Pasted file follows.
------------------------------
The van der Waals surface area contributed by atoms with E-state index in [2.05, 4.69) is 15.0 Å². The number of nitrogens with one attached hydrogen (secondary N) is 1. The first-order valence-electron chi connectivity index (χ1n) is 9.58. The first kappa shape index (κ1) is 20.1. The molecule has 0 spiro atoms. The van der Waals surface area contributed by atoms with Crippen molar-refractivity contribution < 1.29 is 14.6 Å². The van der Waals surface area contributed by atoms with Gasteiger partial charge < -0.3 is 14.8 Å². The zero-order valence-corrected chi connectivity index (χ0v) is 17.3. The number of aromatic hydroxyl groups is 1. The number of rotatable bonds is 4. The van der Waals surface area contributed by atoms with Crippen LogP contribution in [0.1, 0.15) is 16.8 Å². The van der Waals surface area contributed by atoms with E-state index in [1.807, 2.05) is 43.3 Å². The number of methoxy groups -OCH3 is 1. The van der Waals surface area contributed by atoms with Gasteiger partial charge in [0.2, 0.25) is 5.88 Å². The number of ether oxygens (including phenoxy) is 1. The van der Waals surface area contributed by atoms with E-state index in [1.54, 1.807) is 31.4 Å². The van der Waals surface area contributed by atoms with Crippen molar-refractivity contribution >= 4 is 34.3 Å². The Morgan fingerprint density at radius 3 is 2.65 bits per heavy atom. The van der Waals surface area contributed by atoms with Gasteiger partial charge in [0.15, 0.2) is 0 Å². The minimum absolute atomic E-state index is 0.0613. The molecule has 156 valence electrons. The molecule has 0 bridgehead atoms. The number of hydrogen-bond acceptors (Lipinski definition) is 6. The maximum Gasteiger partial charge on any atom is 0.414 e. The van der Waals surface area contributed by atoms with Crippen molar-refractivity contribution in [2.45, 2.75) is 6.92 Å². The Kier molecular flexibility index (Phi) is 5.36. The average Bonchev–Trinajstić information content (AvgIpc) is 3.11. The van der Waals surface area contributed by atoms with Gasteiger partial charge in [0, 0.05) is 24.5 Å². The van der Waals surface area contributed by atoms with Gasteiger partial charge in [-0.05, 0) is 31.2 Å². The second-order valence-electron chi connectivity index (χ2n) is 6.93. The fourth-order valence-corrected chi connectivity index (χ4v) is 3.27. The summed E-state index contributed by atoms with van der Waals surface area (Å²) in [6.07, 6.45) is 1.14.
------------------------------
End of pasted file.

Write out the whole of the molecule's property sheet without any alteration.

The van der Waals surface area contributed by atoms with E-state index in [2.05, 4.69) is 15.0 Å². The number of nitrogens with one attached hydrogen (secondary N) is 1. The first-order valence-electron chi connectivity index (χ1n) is 9.58. The first kappa shape index (κ1) is 20.1. The molecule has 0 spiro atoms. The van der Waals surface area contributed by atoms with Crippen molar-refractivity contribution < 1.29 is 14.6 Å². The van der Waals surface area contributed by atoms with Gasteiger partial charge < -0.3 is 14.8 Å². The zero-order valence-corrected chi connectivity index (χ0v) is 17.3. The number of aromatic hydroxyl groups is 1. The number of rotatable bonds is 4. The van der Waals surface area contributed by atoms with Crippen LogP contribution in [0.1, 0.15) is 16.8 Å². The van der Waals surface area contributed by atoms with E-state index in [1.807, 2.05) is 43.3 Å². The number of methoxy groups -OCH3 is 1. The van der Waals surface area contributed by atoms with Gasteiger partial charge in [0.2, 0.25) is 5.88 Å². The number of ether oxygens (including phenoxy) is 1. The van der Waals surface area contributed by atoms with E-state index in [1.54, 1.807) is 31.4 Å². The van der Waals surface area contributed by atoms with Crippen molar-refractivity contribution >= 4 is 34.3 Å². The Morgan fingerprint density at radius 3 is 2.65 bits per heavy atom. The van der Waals surface area contributed by atoms with Gasteiger partial charge in [0.15, 0.2) is 0 Å². The minimum absolute atomic E-state index is 0.0613. The molecule has 156 valence electrons. The molecule has 0 bridgehead atoms. The number of hydrogen-bond acceptors (Lipinski definition) is 6. The maximum Gasteiger partial charge on any atom is 0.414 e. The van der Waals surface area contributed by atoms with Crippen molar-refractivity contribution in [2.45, 2.75) is 6.92 Å². The Kier molecular flexibility index (Phi) is 5.36. The average Bonchev–Trinajstić information content (AvgIpc) is 3.11. The van der Waals surface area contributed by atoms with Gasteiger partial charge in [0, 0.05) is 24.5 Å². The van der Waals surface area contributed by atoms with Gasteiger partial charge in [-0.05, 0) is 31.2 Å². The second-order valence-electron chi connectivity index (χ2n) is 6.93. The fourth-order valence-corrected chi connectivity index (χ4v) is 3.27. The summed E-state index contributed by atoms with van der Waals surface area (Å²) in [6.07, 6.45) is 1.14.